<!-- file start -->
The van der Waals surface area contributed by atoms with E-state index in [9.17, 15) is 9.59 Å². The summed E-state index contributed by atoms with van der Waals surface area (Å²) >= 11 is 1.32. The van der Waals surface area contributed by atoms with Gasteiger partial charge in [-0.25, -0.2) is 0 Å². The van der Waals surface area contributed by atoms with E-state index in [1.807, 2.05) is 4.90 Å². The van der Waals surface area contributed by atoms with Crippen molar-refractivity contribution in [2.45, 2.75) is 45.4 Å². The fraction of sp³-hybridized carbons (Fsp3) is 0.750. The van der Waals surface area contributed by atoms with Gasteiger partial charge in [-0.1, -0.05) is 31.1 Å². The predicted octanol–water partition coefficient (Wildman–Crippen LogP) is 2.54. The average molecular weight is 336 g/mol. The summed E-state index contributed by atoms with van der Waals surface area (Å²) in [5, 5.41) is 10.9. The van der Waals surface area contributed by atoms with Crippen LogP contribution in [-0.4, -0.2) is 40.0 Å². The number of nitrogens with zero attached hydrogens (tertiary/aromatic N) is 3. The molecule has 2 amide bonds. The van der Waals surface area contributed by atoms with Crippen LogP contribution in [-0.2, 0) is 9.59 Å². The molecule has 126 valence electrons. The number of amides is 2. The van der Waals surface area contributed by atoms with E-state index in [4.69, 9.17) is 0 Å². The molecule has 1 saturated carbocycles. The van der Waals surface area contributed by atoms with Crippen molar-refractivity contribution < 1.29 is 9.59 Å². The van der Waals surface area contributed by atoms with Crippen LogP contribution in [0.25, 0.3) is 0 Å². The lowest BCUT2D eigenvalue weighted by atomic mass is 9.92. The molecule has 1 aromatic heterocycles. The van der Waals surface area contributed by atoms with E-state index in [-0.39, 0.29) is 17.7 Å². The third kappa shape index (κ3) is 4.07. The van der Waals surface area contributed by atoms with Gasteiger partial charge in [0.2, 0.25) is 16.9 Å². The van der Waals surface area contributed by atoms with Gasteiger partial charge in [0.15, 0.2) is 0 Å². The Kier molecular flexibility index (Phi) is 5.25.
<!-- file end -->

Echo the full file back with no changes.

The van der Waals surface area contributed by atoms with E-state index in [9.17, 15) is 9.59 Å². The summed E-state index contributed by atoms with van der Waals surface area (Å²) >= 11 is 1.32. The van der Waals surface area contributed by atoms with Gasteiger partial charge in [-0.25, -0.2) is 0 Å². The van der Waals surface area contributed by atoms with E-state index in [1.807, 2.05) is 4.90 Å². The van der Waals surface area contributed by atoms with Crippen molar-refractivity contribution in [2.45, 2.75) is 45.4 Å². The fraction of sp³-hybridized carbons (Fsp3) is 0.750. The van der Waals surface area contributed by atoms with Gasteiger partial charge in [-0.1, -0.05) is 31.1 Å². The predicted octanol–water partition coefficient (Wildman–Crippen LogP) is 2.54. The average molecular weight is 336 g/mol. The summed E-state index contributed by atoms with van der Waals surface area (Å²) in [5, 5.41) is 10.9. The van der Waals surface area contributed by atoms with Crippen LogP contribution in [-0.4, -0.2) is 40.0 Å². The number of nitrogens with zero attached hydrogens (tertiary/aromatic N) is 3. The molecule has 2 amide bonds. The van der Waals surface area contributed by atoms with Crippen LogP contribution in [-0.2, 0) is 9.59 Å². The molecule has 126 valence electrons. The number of amides is 2. The van der Waals surface area contributed by atoms with E-state index in [4.69, 9.17) is 0 Å². The molecule has 1 saturated carbocycles. The van der Waals surface area contributed by atoms with Crippen molar-refractivity contribution < 1.29 is 9.59 Å². The van der Waals surface area contributed by atoms with Crippen LogP contribution in [0.25, 0.3) is 0 Å². The lowest BCUT2D eigenvalue weighted by atomic mass is 9.92. The molecule has 1 aromatic heterocycles. The van der Waals surface area contributed by atoms with E-state index in [-0.39, 0.29) is 17.7 Å². The third kappa shape index (κ3) is 4.07. The van der Waals surface area contributed by atoms with Gasteiger partial charge in [0.2, 0.25) is 16.9 Å². The van der Waals surface area contributed by atoms with Gasteiger partial charge in [0.15, 0.2) is 0 Å². The Kier molecular flexibility index (Phi) is 5.25.